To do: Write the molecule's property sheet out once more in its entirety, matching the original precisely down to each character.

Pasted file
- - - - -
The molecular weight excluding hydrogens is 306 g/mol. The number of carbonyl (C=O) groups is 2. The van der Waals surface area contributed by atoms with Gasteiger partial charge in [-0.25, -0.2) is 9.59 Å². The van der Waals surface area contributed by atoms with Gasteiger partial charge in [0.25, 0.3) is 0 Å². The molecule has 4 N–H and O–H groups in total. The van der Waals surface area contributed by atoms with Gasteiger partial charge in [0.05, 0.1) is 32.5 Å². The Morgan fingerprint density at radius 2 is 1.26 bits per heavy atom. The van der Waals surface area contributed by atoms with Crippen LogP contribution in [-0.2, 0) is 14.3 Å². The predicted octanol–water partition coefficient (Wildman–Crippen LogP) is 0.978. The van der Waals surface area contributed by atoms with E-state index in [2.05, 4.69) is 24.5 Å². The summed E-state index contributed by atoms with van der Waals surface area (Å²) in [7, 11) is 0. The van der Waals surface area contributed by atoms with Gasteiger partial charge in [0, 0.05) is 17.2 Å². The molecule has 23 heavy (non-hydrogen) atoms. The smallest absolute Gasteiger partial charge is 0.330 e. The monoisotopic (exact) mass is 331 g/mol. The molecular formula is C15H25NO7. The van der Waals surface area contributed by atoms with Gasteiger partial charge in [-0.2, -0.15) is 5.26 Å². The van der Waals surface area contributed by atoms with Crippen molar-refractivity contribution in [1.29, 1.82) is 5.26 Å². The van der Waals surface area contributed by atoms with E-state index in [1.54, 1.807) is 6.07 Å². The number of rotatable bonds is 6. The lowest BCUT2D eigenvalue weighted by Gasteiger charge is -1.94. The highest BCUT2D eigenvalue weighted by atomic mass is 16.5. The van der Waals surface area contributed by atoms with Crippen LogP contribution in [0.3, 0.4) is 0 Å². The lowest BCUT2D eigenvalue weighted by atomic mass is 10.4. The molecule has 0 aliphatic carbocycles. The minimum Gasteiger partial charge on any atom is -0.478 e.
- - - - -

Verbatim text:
The molecular weight excluding hydrogens is 306 g/mol. The number of carbonyl (C=O) groups is 2. The van der Waals surface area contributed by atoms with Gasteiger partial charge in [-0.25, -0.2) is 9.59 Å². The van der Waals surface area contributed by atoms with Gasteiger partial charge in [0.25, 0.3) is 0 Å². The molecule has 4 N–H and O–H groups in total. The van der Waals surface area contributed by atoms with Gasteiger partial charge in [0.05, 0.1) is 32.5 Å². The Morgan fingerprint density at radius 2 is 1.26 bits per heavy atom. The van der Waals surface area contributed by atoms with Crippen LogP contribution in [-0.2, 0) is 14.3 Å². The predicted octanol–water partition coefficient (Wildman–Crippen LogP) is 0.978. The van der Waals surface area contributed by atoms with E-state index in [2.05, 4.69) is 24.5 Å². The summed E-state index contributed by atoms with van der Waals surface area (Å²) in [7, 11) is 0. The van der Waals surface area contributed by atoms with Gasteiger partial charge in [0, 0.05) is 17.2 Å². The molecule has 23 heavy (non-hydrogen) atoms. The smallest absolute Gasteiger partial charge is 0.330 e. The monoisotopic (exact) mass is 331 g/mol. The molecular formula is C15H25NO7. The van der Waals surface area contributed by atoms with Gasteiger partial charge in [-0.2, -0.15) is 5.26 Å². The van der Waals surface area contributed by atoms with Crippen molar-refractivity contribution in [1.29, 1.82) is 5.26 Å². The van der Waals surface area contributed by atoms with E-state index in [1.54, 1.807) is 6.07 Å². The number of rotatable bonds is 6. The lowest BCUT2D eigenvalue weighted by Gasteiger charge is -1.94. The highest BCUT2D eigenvalue weighted by atomic mass is 16.5. The van der Waals surface area contributed by atoms with Crippen LogP contribution in [0.3, 0.4) is 0 Å². The lowest BCUT2D eigenvalue weighted by atomic mass is 10.4. The molecule has 0 aliphatic carbocycles. The minimum Gasteiger partial charge on any atom is -0.478 e.